Disunity is the greatest devil that torments the Yoruba people. This unimpeachable reality brings tears that sting the eyes. Dr Martin Luther King Jr. said, “to lose illusions is to gain truth.” It’s time for the hallucinating critics of Yoruba unity to face the truth and reality that a disunited  Yoruba will stumble. “Truth can be the extra strength pain reliever or the sledge hammer to the forehead.” The summit to the majority of Yorubas is an emancipating truth. To those who serve as willing tools in the hands of enemies of Yoruba unity, they are instantly stunned and rendered unconscious and useless to the cause and struggle of our people to free themselves from the yoke and shackles of Hausa/Fulani hegemony.

Yoruba unity has never been vital to our survival as a people than now. We should not play with disunity – a weapon – that can wreak havoc on our fragile unity. We should not allow unguarded and misguided underdog groups fabricate their own compensatory versions of history. If our unity is cracked open, it’ll mean a journey into the unknown for a group never before so divided. We cannot and we must not gamble our resolve at the altar of clandestine and corrupt influences of the enemies of Yoruba people.  Disunity will either instantly kill us or slowly bleed us dry of our dream, hope, aspirations, self-determination and ultimately our independence.  But as history will show, disunity is as fluid as a lava flow. It never goes away. It just erupts from time to time. We must rise above it and jealously guard our unity.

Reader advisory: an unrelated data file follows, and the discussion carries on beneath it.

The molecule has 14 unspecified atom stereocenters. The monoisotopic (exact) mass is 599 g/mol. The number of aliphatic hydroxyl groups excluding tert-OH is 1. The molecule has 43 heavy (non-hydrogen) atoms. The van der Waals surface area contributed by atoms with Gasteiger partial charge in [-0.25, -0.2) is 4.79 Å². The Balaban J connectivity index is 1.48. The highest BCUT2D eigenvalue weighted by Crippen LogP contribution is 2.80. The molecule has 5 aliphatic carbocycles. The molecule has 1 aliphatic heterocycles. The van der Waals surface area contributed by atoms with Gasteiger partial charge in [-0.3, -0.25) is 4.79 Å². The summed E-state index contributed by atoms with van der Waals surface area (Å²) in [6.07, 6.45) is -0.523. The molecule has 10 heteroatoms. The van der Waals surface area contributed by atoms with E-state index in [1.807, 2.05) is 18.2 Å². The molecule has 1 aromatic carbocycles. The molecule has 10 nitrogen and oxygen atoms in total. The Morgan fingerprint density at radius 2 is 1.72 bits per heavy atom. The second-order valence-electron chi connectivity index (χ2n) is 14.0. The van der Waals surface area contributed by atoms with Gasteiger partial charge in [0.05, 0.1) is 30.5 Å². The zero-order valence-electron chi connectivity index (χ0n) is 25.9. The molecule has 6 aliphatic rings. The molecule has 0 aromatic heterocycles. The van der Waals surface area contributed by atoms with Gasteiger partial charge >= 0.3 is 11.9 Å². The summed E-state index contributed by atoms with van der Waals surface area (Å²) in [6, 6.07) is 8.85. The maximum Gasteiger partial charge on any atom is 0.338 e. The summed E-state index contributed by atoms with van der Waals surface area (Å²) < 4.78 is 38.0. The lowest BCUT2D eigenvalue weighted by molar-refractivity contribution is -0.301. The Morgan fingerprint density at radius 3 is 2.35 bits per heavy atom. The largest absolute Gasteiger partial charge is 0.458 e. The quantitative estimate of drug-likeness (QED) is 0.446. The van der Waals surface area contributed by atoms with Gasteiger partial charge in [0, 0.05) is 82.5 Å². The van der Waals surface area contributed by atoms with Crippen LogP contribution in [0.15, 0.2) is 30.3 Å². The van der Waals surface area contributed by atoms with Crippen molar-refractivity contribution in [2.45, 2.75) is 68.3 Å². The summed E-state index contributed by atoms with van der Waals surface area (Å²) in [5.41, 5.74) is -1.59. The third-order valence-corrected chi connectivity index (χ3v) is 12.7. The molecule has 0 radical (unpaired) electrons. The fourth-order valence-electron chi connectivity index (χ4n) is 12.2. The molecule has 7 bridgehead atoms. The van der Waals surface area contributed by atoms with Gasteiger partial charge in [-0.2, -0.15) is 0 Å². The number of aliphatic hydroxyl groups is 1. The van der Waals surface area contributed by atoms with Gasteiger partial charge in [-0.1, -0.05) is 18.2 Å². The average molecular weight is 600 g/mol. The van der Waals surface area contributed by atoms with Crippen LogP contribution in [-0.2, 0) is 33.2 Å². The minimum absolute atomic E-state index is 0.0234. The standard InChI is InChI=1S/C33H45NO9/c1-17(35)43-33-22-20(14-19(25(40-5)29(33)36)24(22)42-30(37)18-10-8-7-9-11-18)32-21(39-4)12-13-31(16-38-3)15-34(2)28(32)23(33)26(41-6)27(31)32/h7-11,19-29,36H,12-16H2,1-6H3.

We must stick to the 16-point demand reached at the Yoruba Summit. Buhari administration has chosen a time and a moment that would prove to be a great calamity if it fails to act wisely and promptly. To the agents of disunity, history will hold you accountable for the rupture of a dream of Yoruba people. That will be the inscription etched deep on your tombstones.

The die is cast. The revolution has begun. There’s no turning back!


Op–ed pieces and contributions are the opinions of the writers only and do not represent the opinions of Y!/YNaija